Intervening In A Bid Protest

government contracts

Protecting Your Award By Intervening

Protests are a legal mechanism by which an interested party can challenge the outcome of a procurement. When an unsuccessful offeror chooses to protest an award, absent certain circumstances performance of the contract either may not begin or if it has begun must cease until the outcome of the protest. Faced with the uncertainty of keeping the contract it was just awarded, contractors should consider intervening in any such protest.

What Is Intervening?

Simply put, this procedure allows the awardee to be a party to the protest. Both the Government Accountability Office (GAO) and the Court of Federal Claims (COFC) allow intervention. If the forum is the GAO, the awardee will be notified of the protest by the procuring agency. In order to intervene, the contractor files a letter with the GAO (copying the agency, the protestor, and any other participants) indicating why it is an interested party and requesting to intervene. If granted, the awardee may participate fully in the protest. If the litigation is at the COFC, the protestor must give the awardee 24 hours-notice prior to filing the protest. Upon initiation of the protest, the contractor may then file a motion to intervene, which if granted will allow it to be a party to the ensuing action.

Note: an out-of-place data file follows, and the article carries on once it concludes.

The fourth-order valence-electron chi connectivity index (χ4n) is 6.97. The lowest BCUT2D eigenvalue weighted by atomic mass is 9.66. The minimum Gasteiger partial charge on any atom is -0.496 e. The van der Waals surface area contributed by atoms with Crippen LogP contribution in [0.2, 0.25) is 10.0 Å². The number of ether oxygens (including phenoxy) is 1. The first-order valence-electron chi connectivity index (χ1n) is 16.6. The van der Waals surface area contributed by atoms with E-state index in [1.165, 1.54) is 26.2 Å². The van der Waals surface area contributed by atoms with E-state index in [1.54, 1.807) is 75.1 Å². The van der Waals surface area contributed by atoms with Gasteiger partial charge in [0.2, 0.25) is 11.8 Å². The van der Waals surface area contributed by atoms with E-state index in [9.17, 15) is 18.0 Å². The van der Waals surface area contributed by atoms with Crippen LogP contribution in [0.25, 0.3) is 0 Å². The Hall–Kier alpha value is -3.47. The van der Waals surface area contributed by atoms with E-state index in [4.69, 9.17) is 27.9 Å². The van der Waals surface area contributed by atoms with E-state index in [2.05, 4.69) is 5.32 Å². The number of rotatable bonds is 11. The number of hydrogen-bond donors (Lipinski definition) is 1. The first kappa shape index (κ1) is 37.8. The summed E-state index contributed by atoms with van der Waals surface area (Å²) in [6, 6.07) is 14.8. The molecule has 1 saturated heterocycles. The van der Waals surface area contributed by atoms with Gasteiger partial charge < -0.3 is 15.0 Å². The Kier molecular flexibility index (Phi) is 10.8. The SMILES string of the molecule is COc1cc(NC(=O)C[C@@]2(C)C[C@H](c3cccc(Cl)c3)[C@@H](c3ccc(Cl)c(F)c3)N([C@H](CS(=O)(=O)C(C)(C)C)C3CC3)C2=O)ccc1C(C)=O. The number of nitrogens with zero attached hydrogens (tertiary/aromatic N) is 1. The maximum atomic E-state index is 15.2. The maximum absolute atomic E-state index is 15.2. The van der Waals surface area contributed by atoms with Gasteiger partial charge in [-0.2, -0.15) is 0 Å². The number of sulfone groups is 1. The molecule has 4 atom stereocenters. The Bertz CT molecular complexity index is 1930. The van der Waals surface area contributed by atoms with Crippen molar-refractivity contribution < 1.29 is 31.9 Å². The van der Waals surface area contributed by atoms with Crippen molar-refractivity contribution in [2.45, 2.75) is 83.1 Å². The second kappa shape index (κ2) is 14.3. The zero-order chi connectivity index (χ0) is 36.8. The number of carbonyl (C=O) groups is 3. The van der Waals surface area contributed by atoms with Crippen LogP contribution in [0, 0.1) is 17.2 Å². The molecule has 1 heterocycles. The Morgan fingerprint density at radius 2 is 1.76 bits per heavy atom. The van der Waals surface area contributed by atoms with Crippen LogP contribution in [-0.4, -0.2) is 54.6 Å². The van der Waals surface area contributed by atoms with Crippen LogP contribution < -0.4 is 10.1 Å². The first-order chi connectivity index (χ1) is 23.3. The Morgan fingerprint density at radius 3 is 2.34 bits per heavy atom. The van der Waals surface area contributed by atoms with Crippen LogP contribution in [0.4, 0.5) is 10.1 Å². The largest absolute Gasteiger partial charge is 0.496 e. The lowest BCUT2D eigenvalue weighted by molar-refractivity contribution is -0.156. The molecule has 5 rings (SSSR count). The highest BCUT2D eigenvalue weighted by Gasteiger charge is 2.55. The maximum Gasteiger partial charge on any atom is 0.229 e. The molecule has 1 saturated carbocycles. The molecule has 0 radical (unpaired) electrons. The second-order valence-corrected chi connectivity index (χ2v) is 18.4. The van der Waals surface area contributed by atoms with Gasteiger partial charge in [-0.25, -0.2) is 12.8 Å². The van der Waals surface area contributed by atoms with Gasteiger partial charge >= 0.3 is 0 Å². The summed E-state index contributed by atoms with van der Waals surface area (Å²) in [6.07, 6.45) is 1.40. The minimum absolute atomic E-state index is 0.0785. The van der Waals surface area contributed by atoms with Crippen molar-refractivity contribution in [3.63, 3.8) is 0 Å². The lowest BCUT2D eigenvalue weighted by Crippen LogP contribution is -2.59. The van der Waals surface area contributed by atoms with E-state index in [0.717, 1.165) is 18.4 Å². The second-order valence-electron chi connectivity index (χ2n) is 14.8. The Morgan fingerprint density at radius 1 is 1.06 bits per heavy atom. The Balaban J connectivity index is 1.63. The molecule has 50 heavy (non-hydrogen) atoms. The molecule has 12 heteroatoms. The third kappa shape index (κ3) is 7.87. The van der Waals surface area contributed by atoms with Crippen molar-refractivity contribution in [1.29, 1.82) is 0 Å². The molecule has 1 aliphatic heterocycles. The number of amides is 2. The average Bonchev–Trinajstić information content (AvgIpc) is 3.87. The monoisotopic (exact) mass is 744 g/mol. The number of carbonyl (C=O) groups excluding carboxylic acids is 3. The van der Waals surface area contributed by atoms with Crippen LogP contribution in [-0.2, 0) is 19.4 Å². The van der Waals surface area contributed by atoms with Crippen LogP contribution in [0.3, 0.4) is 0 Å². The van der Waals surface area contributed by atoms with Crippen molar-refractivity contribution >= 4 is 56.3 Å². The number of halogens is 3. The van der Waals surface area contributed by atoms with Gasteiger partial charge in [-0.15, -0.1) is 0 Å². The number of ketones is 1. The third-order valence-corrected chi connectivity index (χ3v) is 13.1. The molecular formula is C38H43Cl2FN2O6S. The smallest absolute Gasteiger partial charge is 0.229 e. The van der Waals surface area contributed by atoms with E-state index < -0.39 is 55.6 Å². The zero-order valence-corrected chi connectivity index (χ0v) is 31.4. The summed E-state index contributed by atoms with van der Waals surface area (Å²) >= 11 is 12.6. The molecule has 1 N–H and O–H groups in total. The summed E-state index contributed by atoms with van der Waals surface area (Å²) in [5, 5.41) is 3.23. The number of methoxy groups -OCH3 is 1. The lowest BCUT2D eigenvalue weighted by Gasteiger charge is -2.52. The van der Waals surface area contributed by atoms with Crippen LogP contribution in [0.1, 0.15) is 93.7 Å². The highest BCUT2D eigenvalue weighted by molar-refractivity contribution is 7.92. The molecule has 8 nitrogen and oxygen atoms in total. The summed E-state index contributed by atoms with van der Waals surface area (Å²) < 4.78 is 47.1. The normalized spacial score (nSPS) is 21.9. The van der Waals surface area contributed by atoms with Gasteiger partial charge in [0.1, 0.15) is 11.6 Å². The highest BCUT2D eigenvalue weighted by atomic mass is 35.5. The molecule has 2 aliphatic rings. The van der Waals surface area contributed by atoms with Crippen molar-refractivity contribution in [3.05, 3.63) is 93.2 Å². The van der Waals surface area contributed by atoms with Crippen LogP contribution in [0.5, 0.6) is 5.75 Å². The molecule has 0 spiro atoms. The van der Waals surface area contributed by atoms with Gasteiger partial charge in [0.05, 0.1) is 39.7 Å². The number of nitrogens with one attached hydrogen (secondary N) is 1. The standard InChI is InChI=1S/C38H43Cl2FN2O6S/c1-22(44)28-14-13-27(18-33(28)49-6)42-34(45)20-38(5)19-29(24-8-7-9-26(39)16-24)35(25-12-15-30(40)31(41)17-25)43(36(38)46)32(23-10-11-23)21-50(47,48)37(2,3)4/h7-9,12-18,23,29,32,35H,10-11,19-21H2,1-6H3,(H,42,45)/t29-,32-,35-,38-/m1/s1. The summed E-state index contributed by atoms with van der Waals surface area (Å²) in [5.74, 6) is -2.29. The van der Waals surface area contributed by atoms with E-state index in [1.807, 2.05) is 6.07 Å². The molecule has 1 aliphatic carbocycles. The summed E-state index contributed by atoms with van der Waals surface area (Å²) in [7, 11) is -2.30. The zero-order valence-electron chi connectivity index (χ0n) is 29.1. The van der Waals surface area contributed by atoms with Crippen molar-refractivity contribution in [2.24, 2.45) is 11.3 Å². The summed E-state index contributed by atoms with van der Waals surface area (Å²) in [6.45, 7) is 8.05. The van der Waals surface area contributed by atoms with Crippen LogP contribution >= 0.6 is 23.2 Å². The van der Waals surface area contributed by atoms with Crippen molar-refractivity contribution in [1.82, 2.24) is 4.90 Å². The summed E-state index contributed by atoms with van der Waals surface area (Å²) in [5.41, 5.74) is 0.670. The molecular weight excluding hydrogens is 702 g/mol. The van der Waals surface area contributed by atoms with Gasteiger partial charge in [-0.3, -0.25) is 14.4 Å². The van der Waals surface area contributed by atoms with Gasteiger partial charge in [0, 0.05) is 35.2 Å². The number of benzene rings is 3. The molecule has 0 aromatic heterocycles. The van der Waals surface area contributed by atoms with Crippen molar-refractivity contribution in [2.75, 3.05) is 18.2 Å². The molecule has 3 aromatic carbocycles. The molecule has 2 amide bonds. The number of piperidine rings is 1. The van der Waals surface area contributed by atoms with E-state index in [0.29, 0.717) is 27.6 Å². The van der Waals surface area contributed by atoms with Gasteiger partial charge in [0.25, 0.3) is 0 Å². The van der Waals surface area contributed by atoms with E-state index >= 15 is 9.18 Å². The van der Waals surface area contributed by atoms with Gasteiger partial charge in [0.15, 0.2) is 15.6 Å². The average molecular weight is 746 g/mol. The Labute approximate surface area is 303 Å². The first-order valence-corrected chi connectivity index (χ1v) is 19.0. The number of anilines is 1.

Why Intervene

Contractors spend significant resources seeking and securing government business opportunities, many of which are quite lucrative. Given the current climate, a protest is likely to filed by an unhappy bidder. Instead of sitting on the sidelines hoping the agency is going to defend the award, the contractor should seriously consider intervening in order to protect its award. The contractor cannot be certain that the agency will vigorously defend the award or more likely that it will not take corrective action. Corrective action allows the government to re-do all or part of the procurement, including the award. If the contractor intervenes, it can advocate for its own interests in the protest, including arguing against corrective action, and can assist the agency in defending the award.

Conclusion

Securing counsel to intervene in a protest certainly adds more costs to a contract than have already been incurred in business development and proposal preparation. However, as indicated above, doing so ensures the incumbent contractor has some influence over retaining its award. Having its own voice in the protest is the only assurance an awardee has that its interests are truly represented and considered.

Kristi Morgan AronicaKristi Morgan Aronica, Attorney
kristi@weitzmorgan.com
512-657-3196